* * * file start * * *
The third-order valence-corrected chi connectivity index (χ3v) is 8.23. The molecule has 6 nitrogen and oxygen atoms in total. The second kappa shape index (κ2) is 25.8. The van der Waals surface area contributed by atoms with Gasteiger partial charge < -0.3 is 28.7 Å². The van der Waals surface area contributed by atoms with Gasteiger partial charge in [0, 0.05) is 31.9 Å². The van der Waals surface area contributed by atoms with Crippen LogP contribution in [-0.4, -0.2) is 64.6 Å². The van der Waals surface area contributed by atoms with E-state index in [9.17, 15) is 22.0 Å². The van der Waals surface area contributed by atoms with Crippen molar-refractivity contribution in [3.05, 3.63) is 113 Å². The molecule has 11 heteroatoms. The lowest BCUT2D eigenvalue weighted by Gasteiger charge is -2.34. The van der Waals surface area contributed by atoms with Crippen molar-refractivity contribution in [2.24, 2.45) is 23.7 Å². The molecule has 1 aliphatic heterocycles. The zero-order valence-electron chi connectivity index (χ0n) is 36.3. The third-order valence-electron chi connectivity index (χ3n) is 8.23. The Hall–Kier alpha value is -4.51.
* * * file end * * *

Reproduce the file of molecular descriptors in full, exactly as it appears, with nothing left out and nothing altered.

The third-order valence-corrected chi connectivity index (χ3v) is 8.23. The molecule has 6 nitrogen and oxygen atoms in total. The second kappa shape index (κ2) is 25.8. The van der Waals surface area contributed by atoms with Gasteiger partial charge < -0.3 is 28.7 Å². The van der Waals surface area contributed by atoms with Gasteiger partial charge in [0, 0.05) is 31.9 Å². The van der Waals surface area contributed by atoms with Crippen LogP contribution in [-0.4, -0.2) is 64.6 Å². The van der Waals surface area contributed by atoms with E-state index in [9.17, 15) is 22.0 Å². The van der Waals surface area contributed by atoms with Crippen molar-refractivity contribution in [3.05, 3.63) is 113 Å². The molecule has 11 heteroatoms. The lowest BCUT2D eigenvalue weighted by Gasteiger charge is -2.34. The van der Waals surface area contributed by atoms with Crippen molar-refractivity contribution in [2.24, 2.45) is 23.7 Å². The molecule has 1 aliphatic heterocycles. The zero-order valence-electron chi connectivity index (χ0n) is 36.3. The third-order valence-electron chi connectivity index (χ3n) is 8.23. The Hall–Kier alpha value is -4.51.